In the first part of this series, I provided a comprehensive list of learning objectives (LOs) for classes. I tried to ensure that this list wasn’t too exhaustive, making sure to consolidate repetitive and less significant objectives. In this part, we will order these objectives by cognitive complexity, starting from the lower levels and working towards the upper levels. There may be some verbs that overlap into other levels, but choose the level that most closely resembles what students will be doing and use that ordering. You can refer back to Bloom’s Taxonomy Revised to identify the level of Bloom’s to which your LOs belong. Should you have multiple objectives within the same level, you can further distinguish complexity by moving towards abstract thought in the Knowledge Dimension using the Taxonomy Matrix below.
The lower levels of the taxonomy work with foundational tasks where students are asked to memorize/recall, explain, and summarize. As we progress to higher levels, we have actions that require a deeper understanding of the topic such as justifying, assessing, designing, and constructing. Higher-level LOs require a fluency in the prior levels before they can be carried out with confidence.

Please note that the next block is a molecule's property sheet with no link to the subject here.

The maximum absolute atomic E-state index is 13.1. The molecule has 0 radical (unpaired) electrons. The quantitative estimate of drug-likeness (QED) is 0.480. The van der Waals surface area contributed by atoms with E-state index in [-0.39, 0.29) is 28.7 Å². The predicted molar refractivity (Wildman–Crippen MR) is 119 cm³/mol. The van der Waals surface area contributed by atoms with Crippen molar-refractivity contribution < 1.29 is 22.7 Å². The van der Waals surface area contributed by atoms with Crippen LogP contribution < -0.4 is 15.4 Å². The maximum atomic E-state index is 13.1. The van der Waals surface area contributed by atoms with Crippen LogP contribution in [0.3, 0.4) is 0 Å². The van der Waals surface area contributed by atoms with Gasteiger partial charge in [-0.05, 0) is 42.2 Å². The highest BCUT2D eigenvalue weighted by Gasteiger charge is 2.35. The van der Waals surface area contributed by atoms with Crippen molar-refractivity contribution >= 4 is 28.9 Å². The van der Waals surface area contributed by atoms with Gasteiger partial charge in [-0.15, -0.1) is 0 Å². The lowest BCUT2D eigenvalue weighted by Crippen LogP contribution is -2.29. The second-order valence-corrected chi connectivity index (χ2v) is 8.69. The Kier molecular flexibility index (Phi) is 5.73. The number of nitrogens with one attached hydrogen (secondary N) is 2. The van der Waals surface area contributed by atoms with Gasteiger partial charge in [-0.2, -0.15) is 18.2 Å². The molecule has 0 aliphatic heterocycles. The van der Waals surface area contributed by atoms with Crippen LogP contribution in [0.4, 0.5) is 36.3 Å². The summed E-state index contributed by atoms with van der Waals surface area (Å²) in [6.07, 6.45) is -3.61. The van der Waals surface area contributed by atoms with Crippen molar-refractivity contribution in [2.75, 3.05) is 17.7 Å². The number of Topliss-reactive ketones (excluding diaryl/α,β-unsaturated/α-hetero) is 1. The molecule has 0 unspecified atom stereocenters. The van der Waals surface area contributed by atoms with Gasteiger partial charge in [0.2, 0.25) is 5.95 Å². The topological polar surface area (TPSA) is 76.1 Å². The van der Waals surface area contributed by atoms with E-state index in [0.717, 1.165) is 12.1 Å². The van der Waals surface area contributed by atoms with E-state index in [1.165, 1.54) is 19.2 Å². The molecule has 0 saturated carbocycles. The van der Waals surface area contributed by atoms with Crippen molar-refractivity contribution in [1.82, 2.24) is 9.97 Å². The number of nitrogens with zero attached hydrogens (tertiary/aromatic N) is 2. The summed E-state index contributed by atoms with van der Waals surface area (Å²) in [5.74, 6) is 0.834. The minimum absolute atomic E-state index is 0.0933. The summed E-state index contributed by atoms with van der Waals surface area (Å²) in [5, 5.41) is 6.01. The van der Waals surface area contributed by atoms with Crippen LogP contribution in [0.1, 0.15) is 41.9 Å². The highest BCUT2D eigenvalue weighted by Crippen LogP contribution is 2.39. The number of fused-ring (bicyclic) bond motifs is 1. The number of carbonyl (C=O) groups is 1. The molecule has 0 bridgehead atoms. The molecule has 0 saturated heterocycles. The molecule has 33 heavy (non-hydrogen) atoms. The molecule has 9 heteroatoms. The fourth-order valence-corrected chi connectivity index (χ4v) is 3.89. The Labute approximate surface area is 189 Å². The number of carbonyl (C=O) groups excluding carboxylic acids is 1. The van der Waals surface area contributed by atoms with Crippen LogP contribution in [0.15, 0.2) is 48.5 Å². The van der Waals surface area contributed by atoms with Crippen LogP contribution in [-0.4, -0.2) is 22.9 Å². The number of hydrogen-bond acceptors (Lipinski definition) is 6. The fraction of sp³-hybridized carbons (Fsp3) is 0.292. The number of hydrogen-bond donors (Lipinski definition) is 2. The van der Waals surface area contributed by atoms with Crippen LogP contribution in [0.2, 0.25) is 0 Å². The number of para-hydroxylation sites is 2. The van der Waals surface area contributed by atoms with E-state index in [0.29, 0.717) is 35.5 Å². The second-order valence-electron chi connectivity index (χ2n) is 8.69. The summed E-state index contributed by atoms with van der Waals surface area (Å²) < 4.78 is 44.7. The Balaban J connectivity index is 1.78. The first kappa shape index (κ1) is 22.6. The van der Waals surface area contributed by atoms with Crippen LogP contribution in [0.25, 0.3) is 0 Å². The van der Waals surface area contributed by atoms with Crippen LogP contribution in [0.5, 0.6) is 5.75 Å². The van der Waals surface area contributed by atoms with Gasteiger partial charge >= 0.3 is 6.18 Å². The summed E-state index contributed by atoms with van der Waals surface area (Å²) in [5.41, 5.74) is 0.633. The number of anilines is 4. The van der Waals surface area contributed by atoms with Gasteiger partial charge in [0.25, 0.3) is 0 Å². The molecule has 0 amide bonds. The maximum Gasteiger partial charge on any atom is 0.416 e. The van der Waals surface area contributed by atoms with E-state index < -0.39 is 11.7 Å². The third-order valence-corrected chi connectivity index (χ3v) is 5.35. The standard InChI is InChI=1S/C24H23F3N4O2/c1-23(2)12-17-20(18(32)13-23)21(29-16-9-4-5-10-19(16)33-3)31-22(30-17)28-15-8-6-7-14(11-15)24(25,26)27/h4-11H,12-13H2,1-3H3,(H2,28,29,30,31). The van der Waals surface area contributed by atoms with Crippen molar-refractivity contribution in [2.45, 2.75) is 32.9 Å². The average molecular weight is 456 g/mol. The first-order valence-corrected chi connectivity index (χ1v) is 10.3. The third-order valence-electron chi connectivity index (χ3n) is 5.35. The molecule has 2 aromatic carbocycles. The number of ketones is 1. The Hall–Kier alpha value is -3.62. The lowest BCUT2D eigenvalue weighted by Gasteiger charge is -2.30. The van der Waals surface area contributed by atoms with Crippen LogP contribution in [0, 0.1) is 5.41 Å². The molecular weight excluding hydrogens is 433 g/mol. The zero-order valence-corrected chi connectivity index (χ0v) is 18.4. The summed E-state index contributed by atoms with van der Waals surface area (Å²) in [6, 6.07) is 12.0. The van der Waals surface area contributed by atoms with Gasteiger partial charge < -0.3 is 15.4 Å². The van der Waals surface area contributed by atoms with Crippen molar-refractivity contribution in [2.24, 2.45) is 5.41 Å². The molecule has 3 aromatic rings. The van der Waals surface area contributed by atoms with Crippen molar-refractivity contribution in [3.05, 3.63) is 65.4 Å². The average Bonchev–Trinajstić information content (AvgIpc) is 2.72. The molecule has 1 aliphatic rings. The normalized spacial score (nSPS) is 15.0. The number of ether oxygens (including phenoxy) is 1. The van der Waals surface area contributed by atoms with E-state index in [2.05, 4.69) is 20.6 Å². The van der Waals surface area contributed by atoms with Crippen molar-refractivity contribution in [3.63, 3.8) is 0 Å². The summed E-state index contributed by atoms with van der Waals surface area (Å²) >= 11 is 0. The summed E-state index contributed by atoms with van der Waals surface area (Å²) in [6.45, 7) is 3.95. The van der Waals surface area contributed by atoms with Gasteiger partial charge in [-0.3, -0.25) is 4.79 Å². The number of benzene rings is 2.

Once we have our ordered list, we need to decide what objectives should be accomplished online in the pre-class activities, and which ones are best attended to in-class. For this, we really need to put ourselves in the shoes of our students. What prior knowledge and experience do they bring with them that can help them to achieve these LOs? Starting from the lowest level LO, we can start making our way through the list until we find the most complex task we can reasonably ask students to perform without much help. This task, and all of the tasks before it, should be the objectives in which students can achieve fluency during independent study.
Move to the next task and you’ve likely found the least complex task that students might struggle with. This and the remaining LOs are likely the ones in which students may need assistance from an expert, or their peers, in order to move towards mastery. In the next part of this series we will use this outline to plan our in-class content.
If you are enjoying this series I would urge you to register for our next SoTL event as Robert Talbert, author of Flipped Learning, discusses the roots, research, and future directions of flipped learning.